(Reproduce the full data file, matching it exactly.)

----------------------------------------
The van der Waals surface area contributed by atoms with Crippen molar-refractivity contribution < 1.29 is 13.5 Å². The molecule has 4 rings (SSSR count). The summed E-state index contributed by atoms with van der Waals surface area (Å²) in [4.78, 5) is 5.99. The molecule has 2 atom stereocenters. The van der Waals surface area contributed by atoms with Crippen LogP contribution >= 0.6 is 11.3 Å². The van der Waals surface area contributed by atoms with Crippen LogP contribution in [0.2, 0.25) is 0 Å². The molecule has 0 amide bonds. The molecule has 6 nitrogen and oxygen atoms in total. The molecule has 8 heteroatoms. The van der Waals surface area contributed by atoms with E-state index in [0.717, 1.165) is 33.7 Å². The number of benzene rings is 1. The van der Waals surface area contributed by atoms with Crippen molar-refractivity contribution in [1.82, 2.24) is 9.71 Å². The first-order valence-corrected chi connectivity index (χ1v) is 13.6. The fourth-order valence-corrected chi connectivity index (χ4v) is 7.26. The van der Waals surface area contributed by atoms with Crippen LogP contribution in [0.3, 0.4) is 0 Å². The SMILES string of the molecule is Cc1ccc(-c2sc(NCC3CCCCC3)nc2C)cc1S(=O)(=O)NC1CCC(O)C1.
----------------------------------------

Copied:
The van der Waals surface area contributed by atoms with Crippen molar-refractivity contribution < 1.29 is 13.5 Å². The molecule has 4 rings (SSSR count). The summed E-state index contributed by atoms with van der Waals surface area (Å²) in [4.78, 5) is 5.99. The molecule has 2 atom stereocenters. The van der Waals surface area contributed by atoms with Crippen LogP contribution >= 0.6 is 11.3 Å². The van der Waals surface area contributed by atoms with Crippen LogP contribution in [0.2, 0.25) is 0 Å². The molecule has 0 amide bonds. The molecule has 6 nitrogen and oxygen atoms in total. The molecule has 8 heteroatoms. The van der Waals surface area contributed by atoms with E-state index in [0.717, 1.165) is 33.7 Å². The number of benzene rings is 1. The van der Waals surface area contributed by atoms with Crippen molar-refractivity contribution in [1.82, 2.24) is 9.71 Å². The first-order valence-corrected chi connectivity index (χ1v) is 13.6. The fourth-order valence-corrected chi connectivity index (χ4v) is 7.26. The van der Waals surface area contributed by atoms with Crippen LogP contribution in [0.3, 0.4) is 0 Å². The SMILES string of the molecule is Cc1ccc(-c2sc(NCC3CCCCC3)nc2C)cc1S(=O)(=O)NC1CCC(O)C1.